I turned on my slow cooker loaded up with lamb and vegetables before I left for work this morning. I was half-expecting to come home and find it still uncooked because there was no light to indicate that the thing was actually turned on.
But when I walked through the door tonight I was met with the aroma of cooking lamb. Yay! The meat fell off the bone when I served it. It was tasty, but not as delicious as the slow-cooked lamb shoulder I ate at Society. I'll keep working on it (perhaps I have set my standards too high...).
I have started reading The Superior Person's Second Book of Words. It's also very amusing and enjoyable and, like The Etymologicon (Oh, glorious Etymologicon! I miss you!), it's terribly English, but I suppose that's fitting for a book about English words. I'll write a post with my favourite words when I'm finished it, but one of my favourites from last night's chapter was 'booboisie' (pronounced like bourgeoisie), a word coined by H L Mencken to refer to the "stupid masses".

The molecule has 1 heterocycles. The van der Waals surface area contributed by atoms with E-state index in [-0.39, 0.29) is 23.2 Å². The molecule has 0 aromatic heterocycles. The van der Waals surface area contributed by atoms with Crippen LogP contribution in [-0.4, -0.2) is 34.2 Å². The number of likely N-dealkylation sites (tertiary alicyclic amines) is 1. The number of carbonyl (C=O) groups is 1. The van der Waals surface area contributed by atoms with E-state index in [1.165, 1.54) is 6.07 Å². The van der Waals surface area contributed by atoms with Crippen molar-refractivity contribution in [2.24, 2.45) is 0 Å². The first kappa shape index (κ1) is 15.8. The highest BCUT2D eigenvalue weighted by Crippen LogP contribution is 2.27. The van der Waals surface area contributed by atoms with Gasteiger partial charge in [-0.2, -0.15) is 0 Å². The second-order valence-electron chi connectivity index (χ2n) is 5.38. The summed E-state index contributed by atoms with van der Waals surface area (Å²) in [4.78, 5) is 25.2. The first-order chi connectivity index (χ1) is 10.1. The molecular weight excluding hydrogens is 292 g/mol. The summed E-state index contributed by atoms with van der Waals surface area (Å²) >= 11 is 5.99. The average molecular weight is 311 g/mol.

I wonder how 'boob' came to refer to a breast, but also to a foolish person? I wonder which came first? Dictionary.com suggests boob in the foolish person sense dates back to around 1600 as "pooby" (hee!) - "apparently [a] blend of poop - to befool (now obsolete) - and baby". Booby for breast is, however, an Americanism which emerged in the 1930s (possibly from "bubby") and then was shortened to boob in the 1940s. Don't say my blog is not educational.
I also have to write a post about the wonders of The Etymologicon, but as there was something that tickled my brain on nearly every page, I'm not sure how to condense it down to a blog post. But I'll try.